Printed in the Oct. 6, 2004 edition of the I.V. News
A few weeks ago, I was having a quiet, peaceful early morning walk around the town. On coming to a corner, I noticed a couple of scrub jays squawking and flying at an object on the ground by the side of the road. As I walked closer to see what was so interesting, the object on the road opened up one wing and tried to fly out of the area. The wing was very long for such a small bird and it had a very noticeable white band of feathers on the inside surface. As I approached even closer, I saw a huge gaping mouth that didn’t seem to belong to anything other than a shark. It looked like the pictures I’d seen of baby robins in a nest that seem to be all mouth.
After gently picking up the bird, and after trying a local veterinarian, I was directed to Wildlife Images in Grants Pass. There I was told that the bird was a poorwill. They said they would do what they could to help the bird. On returning home I checked my bird books more thoroughly. I am convinced that the injured bird was a common nighthawk. Nighthawks are more widespread in our area while poorwills are more common in eastern Oregon and on further east. The narrow, tapered, falcon-like wing and the white band also are characteristic of the nighthawks.
Common nighthawks, poorwills, and whip-poor-wills are all classified in the family Caprimulgidae. This family, along with the swifts, are usually listed in bird books behind the owls and in front of the hummingbirds and are commonly called the “goatsuckers.” This term is based on the wide gaping mouth, as well as their habit of nesting on the ground, but no proof has been found for their feeding ability among goats.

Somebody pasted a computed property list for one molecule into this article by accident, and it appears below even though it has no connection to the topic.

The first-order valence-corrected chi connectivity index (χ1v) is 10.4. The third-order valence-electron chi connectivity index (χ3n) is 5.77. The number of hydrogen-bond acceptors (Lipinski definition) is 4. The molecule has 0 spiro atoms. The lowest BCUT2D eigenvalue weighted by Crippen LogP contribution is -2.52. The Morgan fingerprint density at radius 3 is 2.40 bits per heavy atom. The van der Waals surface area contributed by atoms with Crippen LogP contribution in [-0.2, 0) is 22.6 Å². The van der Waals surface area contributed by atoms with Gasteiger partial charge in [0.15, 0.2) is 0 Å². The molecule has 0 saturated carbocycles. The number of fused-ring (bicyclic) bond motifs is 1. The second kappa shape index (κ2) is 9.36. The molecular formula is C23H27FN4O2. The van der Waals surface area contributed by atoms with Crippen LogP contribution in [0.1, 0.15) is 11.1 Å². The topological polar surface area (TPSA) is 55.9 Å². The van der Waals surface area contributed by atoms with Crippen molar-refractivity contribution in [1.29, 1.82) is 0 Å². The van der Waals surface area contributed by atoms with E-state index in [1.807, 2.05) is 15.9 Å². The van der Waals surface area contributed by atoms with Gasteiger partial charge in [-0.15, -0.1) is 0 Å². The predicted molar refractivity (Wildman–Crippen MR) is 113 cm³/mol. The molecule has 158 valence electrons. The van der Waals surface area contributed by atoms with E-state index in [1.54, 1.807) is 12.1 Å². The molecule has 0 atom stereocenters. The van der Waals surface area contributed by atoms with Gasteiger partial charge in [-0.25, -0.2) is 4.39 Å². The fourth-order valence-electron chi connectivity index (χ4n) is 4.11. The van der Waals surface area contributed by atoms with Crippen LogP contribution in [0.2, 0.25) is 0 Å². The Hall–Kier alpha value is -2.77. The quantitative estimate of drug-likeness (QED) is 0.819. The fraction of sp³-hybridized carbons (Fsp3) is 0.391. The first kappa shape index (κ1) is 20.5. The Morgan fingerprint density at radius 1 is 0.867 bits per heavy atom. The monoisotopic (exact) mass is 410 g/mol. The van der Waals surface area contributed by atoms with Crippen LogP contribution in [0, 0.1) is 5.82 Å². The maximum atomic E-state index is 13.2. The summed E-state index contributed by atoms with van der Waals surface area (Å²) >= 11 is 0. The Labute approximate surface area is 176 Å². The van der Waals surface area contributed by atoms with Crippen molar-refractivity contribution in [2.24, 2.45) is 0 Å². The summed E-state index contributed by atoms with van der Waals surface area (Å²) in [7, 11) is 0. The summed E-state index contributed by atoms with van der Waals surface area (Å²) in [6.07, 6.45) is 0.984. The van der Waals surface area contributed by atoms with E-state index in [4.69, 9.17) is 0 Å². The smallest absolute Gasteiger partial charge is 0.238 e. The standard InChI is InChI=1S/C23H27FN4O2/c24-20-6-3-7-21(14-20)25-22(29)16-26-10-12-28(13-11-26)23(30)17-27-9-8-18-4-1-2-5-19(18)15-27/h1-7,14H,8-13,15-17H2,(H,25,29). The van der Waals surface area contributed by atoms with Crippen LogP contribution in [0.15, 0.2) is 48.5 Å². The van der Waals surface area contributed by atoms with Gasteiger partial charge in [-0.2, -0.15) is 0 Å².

“Capri” is Latin for goat, such as Capricorn the Goat, but it also means “the smell under the armpits.” I am not sure which meaning was used for naming the Isle of Capri, but I did find that “capricious” has a French derivation and is not based on the two Latin meanings. “Mulg” is Latin for milking so the family name actually means goat milker.
Common nighthawks are often seen in the Illinois Valley in the early evening, swooping high over the trees in search of insects. They are often mistaken for swifts, which are much smaller and swallows which also are smaller and more rapid in their erratic flight patterns. All of these are working diligently to remove flying insects from the evening sky. The nighthawk call is also distinctive and noticeable if you are away from the city noises. It’s described as a nasal or rasping “peent,” with the “t” sound at the end not always audible.
Nighthawks roost on the ground or on low branches, but they sit parallel with the branch, rather than at right angles as most birds. This is probably because their toes do not have the gripping ability that is present in most bird feet. The nighthawk also nests directly on the ground with no nest other than a slight depression or scrape in the soil. Two eggs is usual in a clutch with an incubation period of about nineteen days. They have been seen to nest on flat topped, gravel roofed buildings and even on top of tree stumps. They are a migratory species and will shortly be leaving our area for Southern California and Mexico. But while they remain, they are welcome for insect control and a pleasant experience in the evening, even though they seldom stay in the same area for long.